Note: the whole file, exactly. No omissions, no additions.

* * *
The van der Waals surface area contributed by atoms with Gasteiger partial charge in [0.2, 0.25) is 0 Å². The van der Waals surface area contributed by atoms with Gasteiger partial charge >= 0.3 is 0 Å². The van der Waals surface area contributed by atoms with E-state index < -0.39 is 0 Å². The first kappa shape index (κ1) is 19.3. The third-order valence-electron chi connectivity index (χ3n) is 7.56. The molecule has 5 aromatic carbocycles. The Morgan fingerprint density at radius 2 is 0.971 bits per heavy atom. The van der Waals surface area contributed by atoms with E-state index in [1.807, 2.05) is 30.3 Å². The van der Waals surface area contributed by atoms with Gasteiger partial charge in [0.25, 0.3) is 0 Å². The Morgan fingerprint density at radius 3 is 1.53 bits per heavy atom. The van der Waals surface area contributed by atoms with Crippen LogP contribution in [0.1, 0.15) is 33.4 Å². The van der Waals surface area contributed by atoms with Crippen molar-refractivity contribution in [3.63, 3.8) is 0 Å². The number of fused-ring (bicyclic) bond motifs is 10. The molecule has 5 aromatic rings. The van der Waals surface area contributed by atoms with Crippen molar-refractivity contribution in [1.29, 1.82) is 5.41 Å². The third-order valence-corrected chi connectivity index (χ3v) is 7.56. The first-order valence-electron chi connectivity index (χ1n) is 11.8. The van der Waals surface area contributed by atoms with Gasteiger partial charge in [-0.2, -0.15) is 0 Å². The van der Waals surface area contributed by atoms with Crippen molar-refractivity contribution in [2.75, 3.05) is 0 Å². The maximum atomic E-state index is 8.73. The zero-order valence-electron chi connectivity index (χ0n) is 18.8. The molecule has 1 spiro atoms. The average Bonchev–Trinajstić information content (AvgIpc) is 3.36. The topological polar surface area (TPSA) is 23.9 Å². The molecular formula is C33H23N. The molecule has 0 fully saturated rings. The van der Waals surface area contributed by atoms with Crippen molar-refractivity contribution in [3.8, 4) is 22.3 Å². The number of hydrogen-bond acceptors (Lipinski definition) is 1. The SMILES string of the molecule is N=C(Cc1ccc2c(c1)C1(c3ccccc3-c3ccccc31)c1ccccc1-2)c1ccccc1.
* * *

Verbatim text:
The van der Waals surface area contributed by atoms with Gasteiger partial charge in [0.2, 0.25) is 0 Å². The van der Waals surface area contributed by atoms with Gasteiger partial charge >= 0.3 is 0 Å². The van der Waals surface area contributed by atoms with E-state index < -0.39 is 0 Å². The first kappa shape index (κ1) is 19.3. The third-order valence-electron chi connectivity index (χ3n) is 7.56. The molecule has 5 aromatic carbocycles. The Morgan fingerprint density at radius 2 is 0.971 bits per heavy atom. The van der Waals surface area contributed by atoms with E-state index in [1.807, 2.05) is 30.3 Å². The van der Waals surface area contributed by atoms with Gasteiger partial charge in [0.25, 0.3) is 0 Å². The Morgan fingerprint density at radius 3 is 1.53 bits per heavy atom. The van der Waals surface area contributed by atoms with Crippen LogP contribution in [0.1, 0.15) is 33.4 Å². The van der Waals surface area contributed by atoms with Crippen molar-refractivity contribution in [3.63, 3.8) is 0 Å². The number of fused-ring (bicyclic) bond motifs is 10. The molecule has 5 aromatic rings. The van der Waals surface area contributed by atoms with Crippen molar-refractivity contribution in [1.29, 1.82) is 5.41 Å². The third-order valence-corrected chi connectivity index (χ3v) is 7.56. The first-order valence-electron chi connectivity index (χ1n) is 11.8. The van der Waals surface area contributed by atoms with Gasteiger partial charge in [-0.2, -0.15) is 0 Å². The van der Waals surface area contributed by atoms with Crippen molar-refractivity contribution in [2.75, 3.05) is 0 Å². The maximum atomic E-state index is 8.73. The zero-order valence-electron chi connectivity index (χ0n) is 18.8. The molecule has 1 spiro atoms. The average Bonchev–Trinajstić information content (AvgIpc) is 3.36. The topological polar surface area (TPSA) is 23.9 Å². The molecular formula is C33H23N. The molecule has 0 fully saturated rings. The van der Waals surface area contributed by atoms with Crippen molar-refractivity contribution in [3.8, 4) is 22.3 Å². The number of hydrogen-bond acceptors (Lipinski definition) is 1. The SMILES string of the molecule is N=C(Cc1ccc2c(c1)C1(c3ccccc3-c3ccccc31)c1ccccc1-2)c1ccccc1.